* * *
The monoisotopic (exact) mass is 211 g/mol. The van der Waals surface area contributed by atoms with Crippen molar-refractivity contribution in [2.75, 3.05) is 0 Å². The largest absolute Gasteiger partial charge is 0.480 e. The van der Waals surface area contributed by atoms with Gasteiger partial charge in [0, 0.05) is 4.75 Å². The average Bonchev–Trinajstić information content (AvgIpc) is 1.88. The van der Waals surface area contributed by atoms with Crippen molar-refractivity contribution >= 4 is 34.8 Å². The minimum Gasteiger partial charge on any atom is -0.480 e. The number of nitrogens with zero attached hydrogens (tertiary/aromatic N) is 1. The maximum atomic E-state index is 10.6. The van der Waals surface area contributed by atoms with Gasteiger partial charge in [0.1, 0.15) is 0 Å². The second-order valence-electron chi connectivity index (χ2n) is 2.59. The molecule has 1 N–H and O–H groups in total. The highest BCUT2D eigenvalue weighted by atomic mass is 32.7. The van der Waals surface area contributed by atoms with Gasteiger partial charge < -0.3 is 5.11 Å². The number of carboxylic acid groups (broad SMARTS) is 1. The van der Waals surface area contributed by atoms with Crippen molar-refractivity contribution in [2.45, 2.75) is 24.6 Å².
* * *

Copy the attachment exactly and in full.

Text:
The monoisotopic (exact) mass is 211 g/mol. The van der Waals surface area contributed by atoms with Crippen molar-refractivity contribution in [2.75, 3.05) is 0 Å². The largest absolute Gasteiger partial charge is 0.480 e. The van der Waals surface area contributed by atoms with Gasteiger partial charge in [0, 0.05) is 4.75 Å². The average Bonchev–Trinajstić information content (AvgIpc) is 1.88. The van der Waals surface area contributed by atoms with Crippen molar-refractivity contribution >= 4 is 34.8 Å². The minimum Gasteiger partial charge on any atom is -0.480 e. The number of nitrogens with zero attached hydrogens (tertiary/aromatic N) is 1. The maximum atomic E-state index is 10.6. The van der Waals surface area contributed by atoms with Gasteiger partial charge in [0.1, 0.15) is 0 Å². The second-order valence-electron chi connectivity index (χ2n) is 2.59. The molecule has 1 N–H and O–H groups in total. The highest BCUT2D eigenvalue weighted by atomic mass is 32.7. The van der Waals surface area contributed by atoms with Gasteiger partial charge < -0.3 is 5.11 Å². The number of carboxylic acid groups (broad SMARTS) is 1. The van der Waals surface area contributed by atoms with Crippen molar-refractivity contribution in [2.45, 2.75) is 24.6 Å².